Social entrepreneurship education in MENA countries: Social enterprises across the globe including the MENA countries are usually confronted with the issue of social mission, creativity and revenue generation plan. Past literature has focused on the missionary objective and roles of social entrepreneur with little emphasis on the innovativeness and management of the revenue for sustainability of the entire enterprise (Bahena-Álvarez, 2019). Social enterprise is becoming an emerging market since a decade ago especially in the MENA countries because the region has faced serious social challenge since the reawakening of the Arab spring. In the recent time, Individual and organizational efforts have supported SE in MENA countries through international programs, regional incubators to promote SE commercial and social activities (Santos, 2009).

Social workers have suggested that the social enterprise model is the best mechanism to address social problems in the Arab nation. At present, the MENA-based start-ups have promoted several social innovation and education and incubated varying social programs such as: Impact Hub Dubai, Emirates Foundation, Dtec, Turn8, Nabbesh, Teach Me Now and Loujee, and Jusoor Entrepreneurship Competition (Osman, 2016). Reports have shown that despite the efforts of social entrepreneurs within the MENA region and from international organizations, there are limited policies and government regulations guiding the establishment and activities of the social enterprise. There is no guiding the establishment of social enterprise in different sectors within the MENA countries. Social enterprises may not strive when the actors will have to register their business under regular trade licenses and ordinary commercial companies. Businesses with social mission to address social issues and alleviate social challenges should not be subjected to conventional commercial enterprise procedure to encourage investment in social entrepreneurship education (Santos, 2009). The presence of a robust legal and regulatory framework will open investment opportunities for the MENA-countries especially in financial sector. The MENA region is the place where people recognize and appreciate charity-based activities and businesses. However, the rate of awareness about social enterprises in MENA region is still low. People are highly unaware about the social entrepreneur especially among the policy makers and potential investors. According to the report from the Triangle Research on social enterprise development spanned across Jordan, Lebanon, Palestine and Egypt, SE for MENA region can have better impact through social investment in education, health care and environment (Bahena-Álvarez, 2019).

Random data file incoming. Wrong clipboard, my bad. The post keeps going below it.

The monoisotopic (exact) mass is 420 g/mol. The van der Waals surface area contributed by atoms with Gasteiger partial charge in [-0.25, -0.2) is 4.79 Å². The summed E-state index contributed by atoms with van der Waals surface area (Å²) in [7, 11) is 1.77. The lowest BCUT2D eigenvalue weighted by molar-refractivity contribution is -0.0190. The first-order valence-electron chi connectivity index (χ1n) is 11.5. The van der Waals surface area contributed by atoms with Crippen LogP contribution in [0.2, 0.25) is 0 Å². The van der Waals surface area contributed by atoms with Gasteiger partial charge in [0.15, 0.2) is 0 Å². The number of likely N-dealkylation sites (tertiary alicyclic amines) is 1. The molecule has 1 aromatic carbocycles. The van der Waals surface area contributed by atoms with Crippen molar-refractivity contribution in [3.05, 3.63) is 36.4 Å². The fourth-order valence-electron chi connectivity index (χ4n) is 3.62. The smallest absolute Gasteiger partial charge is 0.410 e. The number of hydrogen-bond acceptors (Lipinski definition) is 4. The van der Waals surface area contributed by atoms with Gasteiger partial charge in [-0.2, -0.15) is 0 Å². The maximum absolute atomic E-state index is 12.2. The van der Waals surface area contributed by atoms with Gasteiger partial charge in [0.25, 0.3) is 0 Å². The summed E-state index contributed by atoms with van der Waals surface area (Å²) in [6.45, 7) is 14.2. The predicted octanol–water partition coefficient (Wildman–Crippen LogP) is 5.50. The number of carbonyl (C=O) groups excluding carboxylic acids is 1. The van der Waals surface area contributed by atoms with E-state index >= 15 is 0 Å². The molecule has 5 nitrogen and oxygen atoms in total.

Most of the countries have achieved on the no poverty SDG apart from Algeria which has reported slight achievement and Libya and Yemen Republic which have stagnated on this SDG. On Zero Hunger, all the countries have reported deteriorating progress. In terms of good health & well-being, Egypt, Iraq, Jordan, Lebanon, Morocco, Syria, Tunisia, and Yemen show decreasing performance, while Algeria, Kuwait, Libya, Oman, Saudi Arabia, and UAE have shown stagnation. Bahrain and Qatar have shown slight progress on this SDG. On quality education, Algeria, Bahrain, Egypt, Kuwait, Lebanon, Morocco, Oman, Qatar, Saudi Arabia, Tunisia, UAE, and Yemen show stagnating performance, Iraq and Syria show decreasing performance, Jordan shows slight progress while Libya shows undefined performance. On gender equality, Algeria, Bahrain, Kuwait, Qatar, Tunisia, and UAE show stagnating performance, while Egypt, Iraq, and Jordan, Lebanon, Libya, Morocco, Oman, Saudi Arabia, Syria, and Yemen show decreasing performance. On clean water and sanitation, Algeria, Egypt, Iraq, Libya, and Syria show stagnating performance, Bahrain, Kuwait, Oman Qatar, Saudi Arabia, UAE, and Yemen show decreasing performance, while Jordan, Lebanon, Morocco, and Tunisia report undefined performance. On affordable and clean energy, all the countries reported slight improvement apart from Morocco and Syria which showed stagnating performance and Yemen which showed decreasing performance.